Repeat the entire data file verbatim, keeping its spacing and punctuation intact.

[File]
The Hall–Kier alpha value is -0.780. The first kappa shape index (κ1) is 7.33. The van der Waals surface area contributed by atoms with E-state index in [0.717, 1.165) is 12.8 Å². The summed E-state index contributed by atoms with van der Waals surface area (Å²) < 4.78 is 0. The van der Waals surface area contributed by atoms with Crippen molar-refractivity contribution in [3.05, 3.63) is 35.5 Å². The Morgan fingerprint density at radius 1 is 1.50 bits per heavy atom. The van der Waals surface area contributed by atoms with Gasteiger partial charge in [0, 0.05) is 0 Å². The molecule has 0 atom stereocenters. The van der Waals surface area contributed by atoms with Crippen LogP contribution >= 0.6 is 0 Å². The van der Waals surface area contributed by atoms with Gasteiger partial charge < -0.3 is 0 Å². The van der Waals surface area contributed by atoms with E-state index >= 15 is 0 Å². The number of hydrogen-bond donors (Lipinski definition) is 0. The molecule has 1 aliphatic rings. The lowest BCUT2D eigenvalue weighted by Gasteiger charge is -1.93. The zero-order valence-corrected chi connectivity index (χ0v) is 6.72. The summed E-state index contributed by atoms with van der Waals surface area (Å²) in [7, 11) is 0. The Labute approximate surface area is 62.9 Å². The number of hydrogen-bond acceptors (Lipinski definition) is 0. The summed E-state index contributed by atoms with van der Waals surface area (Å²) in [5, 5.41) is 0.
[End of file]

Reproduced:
The Hall–Kier alpha value is -0.780. The first kappa shape index (κ1) is 7.33. The van der Waals surface area contributed by atoms with E-state index in [0.717, 1.165) is 12.8 Å². The summed E-state index contributed by atoms with van der Waals surface area (Å²) < 4.78 is 0. The van der Waals surface area contributed by atoms with Crippen molar-refractivity contribution in [3.05, 3.63) is 35.5 Å². The Morgan fingerprint density at radius 1 is 1.50 bits per heavy atom. The van der Waals surface area contributed by atoms with Gasteiger partial charge in [0, 0.05) is 0 Å². The molecule has 0 atom stereocenters. The van der Waals surface area contributed by atoms with Crippen LogP contribution >= 0.6 is 0 Å². The van der Waals surface area contributed by atoms with Gasteiger partial charge < -0.3 is 0 Å². The van der Waals surface area contributed by atoms with E-state index >= 15 is 0 Å². The number of hydrogen-bond donors (Lipinski definition) is 0. The molecule has 1 aliphatic rings. The lowest BCUT2D eigenvalue weighted by Gasteiger charge is -1.93. The zero-order valence-corrected chi connectivity index (χ0v) is 6.72. The summed E-state index contributed by atoms with van der Waals surface area (Å²) in [7, 11) is 0. The Labute approximate surface area is 62.9 Å². The number of hydrogen-bond acceptors (Lipinski definition) is 0. The summed E-state index contributed by atoms with van der Waals surface area (Å²) in [5, 5.41) is 0.